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|R E V I E W B Y R I C H C L I N E||
dir James Marsh|
scr Milo Addica, James Marsh
with Gael García Bernal, William Hurt, Pell James, Paul Dano, Laura Harring, Milo Addica, Mohammad Ahmed, Derek Alvarado, Laura Clifton, Jessica Schwartz, Spencer Gibb, E Matthew Buckley
release UK 19.May.06
05/US Content 1h45
In the Navy: Bernal
There's an unnerving tone to this film that constantly threats to boil over into something deeply horrific. Marsh takes a clever approach to a controversial idea, but he never makes it terribly engaging.
Elvis (Bernal) is a young guy just out of the Navy who heads straight for Corpus Christi, Texas, to find his long-lost father David (Hurt), the pastor of a friendly fundamentalist congregation. Naturally, David's worried about his reputation, and doesn't want his wife (Harring) or teen kids (James and Dano) exposed to the result of his past sins. So Elvis worms his way into the family in other ways. And things get very creepy.
Marsh paints a bracingly authentic picture of conservative America, with its desperate need for everything to be orderly. Script, direction and performances keep the characters' feet on the ground; yes, they're goody-goodies, but they're not self-righteous about it. These are upstanding people who have locked away all thoughts of anything remotely shady. So Elvis' presence represents a real danger.
Hurt immerses himself in David, a man trying to do the right thing by everyone, even though he knows he's made--and he's making--some bad decisions. James is wonderfully inquisitive, indulging in things she knows she shouldn't be even thinking about. Dano's superbly upstanding young man and Harring's steely mom add subtext. And Bernal revisits his charismatic but subtly sinister stalker from Bad Education, but with a very different layer of moral complexity. It's like he's in denial just as much as the family.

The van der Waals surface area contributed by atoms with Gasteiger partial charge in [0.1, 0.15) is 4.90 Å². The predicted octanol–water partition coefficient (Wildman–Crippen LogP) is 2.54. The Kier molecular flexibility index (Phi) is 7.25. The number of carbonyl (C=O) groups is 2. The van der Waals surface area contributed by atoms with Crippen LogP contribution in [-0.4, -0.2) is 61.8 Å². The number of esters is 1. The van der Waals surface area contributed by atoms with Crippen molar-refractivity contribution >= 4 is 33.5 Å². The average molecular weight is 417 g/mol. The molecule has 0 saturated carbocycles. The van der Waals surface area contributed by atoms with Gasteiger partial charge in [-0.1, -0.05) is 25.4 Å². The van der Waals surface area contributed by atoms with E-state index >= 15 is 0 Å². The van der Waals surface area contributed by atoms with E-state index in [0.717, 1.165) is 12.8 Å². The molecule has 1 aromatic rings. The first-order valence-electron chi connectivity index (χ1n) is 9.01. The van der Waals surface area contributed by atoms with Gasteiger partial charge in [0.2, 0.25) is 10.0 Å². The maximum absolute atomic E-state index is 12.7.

There are overtones American Beauty and A History of Violence, as Marsh and Addica slice through the veneer of a "wholesome" society. The cliches are here (preacher's daughter falls for bad boy, anyone?), but they're played out with black twists and surprising inventiveness. This is subtle, inventive filmmaking that's only weakened by a subdued, slightly unfocussed narrative style and an underlying bleakness that keeps us from warming to anyone. We can guess where it's going, and we don't really want to follow. Still, it's a haunting film that really gets under our skin.
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© 2005 by Rich Cline, Shadows on the Wall
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